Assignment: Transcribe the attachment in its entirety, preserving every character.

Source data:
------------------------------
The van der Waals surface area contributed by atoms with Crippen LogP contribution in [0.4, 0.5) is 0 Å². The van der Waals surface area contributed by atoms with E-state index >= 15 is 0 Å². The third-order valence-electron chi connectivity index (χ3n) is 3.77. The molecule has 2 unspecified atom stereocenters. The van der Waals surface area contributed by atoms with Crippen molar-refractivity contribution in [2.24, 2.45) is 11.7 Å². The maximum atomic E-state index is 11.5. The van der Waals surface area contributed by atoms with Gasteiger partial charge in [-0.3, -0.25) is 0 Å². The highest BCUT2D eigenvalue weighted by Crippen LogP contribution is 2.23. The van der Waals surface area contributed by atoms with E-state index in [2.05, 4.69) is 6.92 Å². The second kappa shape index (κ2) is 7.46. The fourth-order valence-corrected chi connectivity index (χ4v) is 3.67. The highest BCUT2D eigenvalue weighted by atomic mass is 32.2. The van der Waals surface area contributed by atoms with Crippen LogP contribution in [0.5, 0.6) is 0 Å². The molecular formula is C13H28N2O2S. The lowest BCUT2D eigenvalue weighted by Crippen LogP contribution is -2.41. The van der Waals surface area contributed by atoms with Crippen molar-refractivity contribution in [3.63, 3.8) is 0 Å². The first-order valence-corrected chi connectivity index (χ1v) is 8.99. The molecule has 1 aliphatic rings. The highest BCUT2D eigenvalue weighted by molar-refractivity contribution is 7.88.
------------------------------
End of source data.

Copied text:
The van der Waals surface area contributed by atoms with Crippen LogP contribution in [0.4, 0.5) is 0 Å². The van der Waals surface area contributed by atoms with E-state index >= 15 is 0 Å². The third-order valence-electron chi connectivity index (χ3n) is 3.77. The molecule has 2 unspecified atom stereocenters. The van der Waals surface area contributed by atoms with Crippen molar-refractivity contribution in [2.24, 2.45) is 11.7 Å². The maximum atomic E-state index is 11.5. The van der Waals surface area contributed by atoms with Gasteiger partial charge in [-0.3, -0.25) is 0 Å². The highest BCUT2D eigenvalue weighted by Crippen LogP contribution is 2.23. The van der Waals surface area contributed by atoms with E-state index in [2.05, 4.69) is 6.92 Å². The second kappa shape index (κ2) is 7.46. The fourth-order valence-corrected chi connectivity index (χ4v) is 3.67. The highest BCUT2D eigenvalue weighted by atomic mass is 32.2. The van der Waals surface area contributed by atoms with Crippen LogP contribution in [0.5, 0.6) is 0 Å². The molecular formula is C13H28N2O2S. The lowest BCUT2D eigenvalue weighted by Crippen LogP contribution is -2.41. The van der Waals surface area contributed by atoms with Crippen molar-refractivity contribution in [3.63, 3.8) is 0 Å². The first-order valence-corrected chi connectivity index (χ1v) is 8.99. The molecule has 1 aliphatic rings. The highest BCUT2D eigenvalue weighted by molar-refractivity contribution is 7.88.